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American Sniper, or Clint Eastwood's reduction of a soldier's life

June 29, 2015

Wait, so you're telling me, Bradley Cooper, that I'm not the real Chris Kyle?
I finally watched Clint Eastwood’s Oscar-nominated American Sniper (2014). I had avoided the film largely because I thought it would be impossible to view it on its own terms, rather than as a lynchpin in political debates over U.S. foreign policy or arguments over the role of art in depictions of war. I thought perhaps enough time had passed since the furor of Oscar-season that I could hash the film out of opinion’s rubble and view for what it is. I admit such a task is probably foolhardy and vain on my part, but, regardless, what I found in American Sniper is a rather mundane film for its lack of ambition and attempts to avoid controversy.

Eastwood, as Mark Harris of Grantland notes did not necessarily make a politically conservative film—he simply made a conservative film. The world of Eastwood, which becomes the world of Chris Kyle (Bradley Cooper), is a world lacking nuance or complexity. Much of this world’s flattening is a result of the film’s pacing.

 Almost everything occurs in the blink of an eye or the pull of a trigger. When Kyle returns from war his struggles are reduced to a few unanswered questions and some time spent sipping beers alone in a bar. After which, he and his wife (Sienna Miller) reconcile rather quickly with their marriage returning unheeded to its flirtatious roots.

Unfortunately for the film, Eastwood’s presentation of the Kyles’ romance removes the edge from their relationship. They meet at a bar, they marry quickly, they communicate in the midst of gunfire, he comes home, they talk briefly about separation, he leaves, repeat, drinks in bar, back to flirting, the end.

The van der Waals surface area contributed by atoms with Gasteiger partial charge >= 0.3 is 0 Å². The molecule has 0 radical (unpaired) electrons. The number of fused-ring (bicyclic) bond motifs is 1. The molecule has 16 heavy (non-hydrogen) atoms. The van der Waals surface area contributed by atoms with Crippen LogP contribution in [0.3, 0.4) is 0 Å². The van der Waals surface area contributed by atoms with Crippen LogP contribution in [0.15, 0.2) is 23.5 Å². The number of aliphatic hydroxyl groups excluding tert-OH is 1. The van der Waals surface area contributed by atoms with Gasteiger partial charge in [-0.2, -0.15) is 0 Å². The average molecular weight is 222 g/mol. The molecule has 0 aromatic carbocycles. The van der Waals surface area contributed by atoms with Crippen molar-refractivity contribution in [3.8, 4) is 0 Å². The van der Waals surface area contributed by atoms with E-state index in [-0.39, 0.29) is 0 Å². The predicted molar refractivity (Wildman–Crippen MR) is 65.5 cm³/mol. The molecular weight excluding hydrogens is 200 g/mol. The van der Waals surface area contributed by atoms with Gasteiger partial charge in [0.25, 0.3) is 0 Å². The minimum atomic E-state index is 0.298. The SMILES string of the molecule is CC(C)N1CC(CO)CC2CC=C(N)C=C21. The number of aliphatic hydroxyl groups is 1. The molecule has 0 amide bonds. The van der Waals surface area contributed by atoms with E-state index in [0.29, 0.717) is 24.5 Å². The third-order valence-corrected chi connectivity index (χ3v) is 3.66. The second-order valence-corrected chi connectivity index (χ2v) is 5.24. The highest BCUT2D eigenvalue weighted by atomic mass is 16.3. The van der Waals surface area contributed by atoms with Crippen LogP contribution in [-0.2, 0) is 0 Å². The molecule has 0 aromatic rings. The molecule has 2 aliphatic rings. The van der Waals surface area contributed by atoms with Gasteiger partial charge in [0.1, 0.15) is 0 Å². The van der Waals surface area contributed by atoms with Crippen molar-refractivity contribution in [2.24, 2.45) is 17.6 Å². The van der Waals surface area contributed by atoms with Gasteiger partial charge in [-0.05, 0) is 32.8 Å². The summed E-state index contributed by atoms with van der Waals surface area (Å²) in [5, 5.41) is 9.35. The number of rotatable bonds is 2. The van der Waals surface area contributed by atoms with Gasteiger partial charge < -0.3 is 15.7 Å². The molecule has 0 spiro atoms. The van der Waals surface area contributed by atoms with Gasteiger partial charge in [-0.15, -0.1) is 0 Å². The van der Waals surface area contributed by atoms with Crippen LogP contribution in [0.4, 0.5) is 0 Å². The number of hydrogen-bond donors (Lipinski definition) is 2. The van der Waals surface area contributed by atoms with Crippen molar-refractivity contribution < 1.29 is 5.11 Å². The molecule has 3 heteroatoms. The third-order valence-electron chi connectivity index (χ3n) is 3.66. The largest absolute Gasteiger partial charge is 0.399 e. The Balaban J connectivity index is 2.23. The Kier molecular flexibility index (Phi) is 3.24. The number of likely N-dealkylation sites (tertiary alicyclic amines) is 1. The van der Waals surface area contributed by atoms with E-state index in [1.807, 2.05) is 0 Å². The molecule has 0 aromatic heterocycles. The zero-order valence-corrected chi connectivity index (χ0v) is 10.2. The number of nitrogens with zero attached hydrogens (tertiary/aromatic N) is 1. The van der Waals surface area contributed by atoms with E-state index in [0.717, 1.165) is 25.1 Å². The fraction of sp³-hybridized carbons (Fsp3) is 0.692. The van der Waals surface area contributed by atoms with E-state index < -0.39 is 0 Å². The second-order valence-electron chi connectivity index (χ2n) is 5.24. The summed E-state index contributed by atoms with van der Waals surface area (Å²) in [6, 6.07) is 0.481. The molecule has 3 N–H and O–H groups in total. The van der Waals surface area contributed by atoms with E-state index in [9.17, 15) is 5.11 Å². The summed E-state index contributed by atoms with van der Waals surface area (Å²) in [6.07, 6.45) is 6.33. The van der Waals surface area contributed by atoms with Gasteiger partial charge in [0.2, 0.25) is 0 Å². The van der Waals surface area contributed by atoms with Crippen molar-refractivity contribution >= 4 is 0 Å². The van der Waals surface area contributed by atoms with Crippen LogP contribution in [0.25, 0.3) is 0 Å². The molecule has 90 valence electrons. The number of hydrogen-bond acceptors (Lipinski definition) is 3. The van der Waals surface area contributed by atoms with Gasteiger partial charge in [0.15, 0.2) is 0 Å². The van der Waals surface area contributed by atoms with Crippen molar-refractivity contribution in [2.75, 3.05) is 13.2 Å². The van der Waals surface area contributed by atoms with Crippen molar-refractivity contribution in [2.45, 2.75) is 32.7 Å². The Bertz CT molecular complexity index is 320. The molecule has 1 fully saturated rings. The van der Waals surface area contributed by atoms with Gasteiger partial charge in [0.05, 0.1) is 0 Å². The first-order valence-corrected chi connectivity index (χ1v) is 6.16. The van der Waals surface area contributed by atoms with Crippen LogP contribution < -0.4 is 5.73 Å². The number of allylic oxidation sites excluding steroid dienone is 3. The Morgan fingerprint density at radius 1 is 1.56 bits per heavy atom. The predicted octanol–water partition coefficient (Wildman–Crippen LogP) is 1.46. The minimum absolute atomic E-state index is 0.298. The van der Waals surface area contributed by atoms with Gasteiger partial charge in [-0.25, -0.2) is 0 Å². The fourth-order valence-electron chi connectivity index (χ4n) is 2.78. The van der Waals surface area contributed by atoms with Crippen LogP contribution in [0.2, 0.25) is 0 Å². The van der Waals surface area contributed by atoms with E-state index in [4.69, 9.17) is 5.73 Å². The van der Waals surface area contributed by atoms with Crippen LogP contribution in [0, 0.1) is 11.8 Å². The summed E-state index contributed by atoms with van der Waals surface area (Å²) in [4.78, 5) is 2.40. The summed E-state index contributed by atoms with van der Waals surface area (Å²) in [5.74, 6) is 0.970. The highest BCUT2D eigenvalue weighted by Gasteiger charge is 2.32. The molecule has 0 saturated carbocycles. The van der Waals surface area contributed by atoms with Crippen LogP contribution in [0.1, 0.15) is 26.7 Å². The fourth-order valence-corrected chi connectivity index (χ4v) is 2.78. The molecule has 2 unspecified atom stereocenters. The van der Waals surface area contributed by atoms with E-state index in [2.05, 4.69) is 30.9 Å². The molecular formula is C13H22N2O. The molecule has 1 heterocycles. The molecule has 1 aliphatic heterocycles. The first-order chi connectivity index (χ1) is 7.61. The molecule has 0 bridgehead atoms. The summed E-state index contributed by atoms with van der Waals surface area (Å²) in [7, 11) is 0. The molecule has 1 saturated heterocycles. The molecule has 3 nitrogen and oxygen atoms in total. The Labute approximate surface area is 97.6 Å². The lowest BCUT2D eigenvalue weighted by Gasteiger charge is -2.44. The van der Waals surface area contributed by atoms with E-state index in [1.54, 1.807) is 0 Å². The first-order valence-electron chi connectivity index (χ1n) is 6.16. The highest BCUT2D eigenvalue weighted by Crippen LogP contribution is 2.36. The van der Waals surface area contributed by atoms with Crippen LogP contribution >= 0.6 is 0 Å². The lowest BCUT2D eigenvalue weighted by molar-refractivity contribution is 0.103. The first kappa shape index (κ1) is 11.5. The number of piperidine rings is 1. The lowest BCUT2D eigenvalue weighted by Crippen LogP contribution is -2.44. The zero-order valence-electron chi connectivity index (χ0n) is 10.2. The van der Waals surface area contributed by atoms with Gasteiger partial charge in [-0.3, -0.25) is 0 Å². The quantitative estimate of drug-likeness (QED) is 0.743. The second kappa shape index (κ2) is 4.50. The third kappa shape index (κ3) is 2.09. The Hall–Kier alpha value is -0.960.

Aesthetically, Eastwood is most likely attempting to mimic the rapidity with which military families live, but in doing so he also robs the story of its struggles by reducing them to snapshots.  In reality, Chris Kyle was a heavy drinker. He even wrecked his car one night, coming close to landing it in a swimming pool. His bouts with PTSD were more than a couple conversations and one drinking session. In his efforts to render the man a hero, Eastwood reduces the man and gone are the ambiguities of character that made Eastwood films such as Mystic River (2003) so compelling.

Wait, are you saying Eastwood made a bunch of fictional characters more complicated than real people?
And that is the real problem with Eastwood’s film, not that it praises body counts or a soldier that refers to his enemies as “savages”, but that this cinematic soldier is not as interesting as the one in real life who admitted to not always telling the truth and who held staunch political beliefs about his country and his Presidents. The politics of the film convey themselves merely through their noted absences. Gone are the moments from Kyle’s memoirs where he rails against President Obama, and, more important to the film’s shortcomings, are Eastwood’s attempts to render the motives for the wars in Iraq and Afghanistan as one and the same.

On the one hand, yes, this omission of truth matters because it reveals the director’s political agenda. On the other hand, this omission matters more because it robs the film of a tension between the perceived causation in a person’s life and the actual forces shaping human lives that act beyond an individual’s consciousness. In other words, the truths by which individuals make their decisions are not always true, but they choose to act anyway. People are misled by governments, other individuals, and their own willingness to believe, especially when the ideologies one adheres to present opportunities for self-empowerment.